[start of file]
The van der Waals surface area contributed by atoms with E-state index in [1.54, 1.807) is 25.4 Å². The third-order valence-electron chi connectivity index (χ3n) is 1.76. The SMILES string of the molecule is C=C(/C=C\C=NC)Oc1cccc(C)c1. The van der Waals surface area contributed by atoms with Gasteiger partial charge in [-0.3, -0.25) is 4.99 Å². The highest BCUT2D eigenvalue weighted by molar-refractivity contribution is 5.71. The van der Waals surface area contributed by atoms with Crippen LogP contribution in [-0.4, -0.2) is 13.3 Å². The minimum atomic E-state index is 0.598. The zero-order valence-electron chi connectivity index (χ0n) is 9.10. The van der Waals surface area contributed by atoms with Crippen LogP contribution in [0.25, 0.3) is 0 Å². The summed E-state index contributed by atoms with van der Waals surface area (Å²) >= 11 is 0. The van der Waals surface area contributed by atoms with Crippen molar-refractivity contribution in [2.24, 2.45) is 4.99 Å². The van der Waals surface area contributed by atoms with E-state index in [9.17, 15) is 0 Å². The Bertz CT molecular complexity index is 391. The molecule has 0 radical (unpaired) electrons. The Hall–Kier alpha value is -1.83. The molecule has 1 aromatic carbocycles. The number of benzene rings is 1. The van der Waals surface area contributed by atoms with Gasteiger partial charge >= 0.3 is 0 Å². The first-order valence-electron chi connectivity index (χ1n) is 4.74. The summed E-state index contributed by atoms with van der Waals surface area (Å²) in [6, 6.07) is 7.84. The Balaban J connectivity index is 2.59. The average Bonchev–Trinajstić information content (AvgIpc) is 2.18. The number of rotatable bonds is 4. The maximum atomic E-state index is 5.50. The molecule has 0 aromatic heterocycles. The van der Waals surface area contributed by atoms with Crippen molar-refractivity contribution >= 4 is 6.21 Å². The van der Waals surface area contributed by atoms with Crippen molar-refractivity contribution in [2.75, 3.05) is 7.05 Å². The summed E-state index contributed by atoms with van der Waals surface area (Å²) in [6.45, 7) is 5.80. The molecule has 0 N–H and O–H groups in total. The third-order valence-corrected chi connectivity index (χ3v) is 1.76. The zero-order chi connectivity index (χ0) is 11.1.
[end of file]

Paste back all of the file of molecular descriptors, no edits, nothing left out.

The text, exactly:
The van der Waals surface area contributed by atoms with E-state index in [1.54, 1.807) is 25.4 Å². The third-order valence-electron chi connectivity index (χ3n) is 1.76. The SMILES string of the molecule is C=C(/C=C\C=NC)Oc1cccc(C)c1. The van der Waals surface area contributed by atoms with Gasteiger partial charge in [-0.3, -0.25) is 4.99 Å². The highest BCUT2D eigenvalue weighted by molar-refractivity contribution is 5.71. The van der Waals surface area contributed by atoms with Crippen LogP contribution in [-0.4, -0.2) is 13.3 Å². The minimum atomic E-state index is 0.598. The zero-order valence-electron chi connectivity index (χ0n) is 9.10. The van der Waals surface area contributed by atoms with Crippen LogP contribution in [0.25, 0.3) is 0 Å². The summed E-state index contributed by atoms with van der Waals surface area (Å²) >= 11 is 0. The van der Waals surface area contributed by atoms with Crippen molar-refractivity contribution in [2.24, 2.45) is 4.99 Å². The van der Waals surface area contributed by atoms with E-state index in [9.17, 15) is 0 Å². The Bertz CT molecular complexity index is 391. The molecule has 0 radical (unpaired) electrons. The Hall–Kier alpha value is -1.83. The molecule has 1 aromatic carbocycles. The number of benzene rings is 1. The van der Waals surface area contributed by atoms with Gasteiger partial charge >= 0.3 is 0 Å². The first-order valence-electron chi connectivity index (χ1n) is 4.74. The summed E-state index contributed by atoms with van der Waals surface area (Å²) in [6, 6.07) is 7.84. The Balaban J connectivity index is 2.59. The average Bonchev–Trinajstić information content (AvgIpc) is 2.18. The number of rotatable bonds is 4. The maximum atomic E-state index is 5.50. The molecule has 0 aromatic heterocycles. The van der Waals surface area contributed by atoms with Crippen molar-refractivity contribution >= 4 is 6.21 Å². The van der Waals surface area contributed by atoms with Crippen molar-refractivity contribution in [2.75, 3.05) is 7.05 Å². The summed E-state index contributed by atoms with van der Waals surface area (Å²) in [6.45, 7) is 5.80. The molecule has 0 N–H and O–H groups in total. The third-order valence-corrected chi connectivity index (χ3v) is 1.76. The zero-order chi connectivity index (χ0) is 11.1.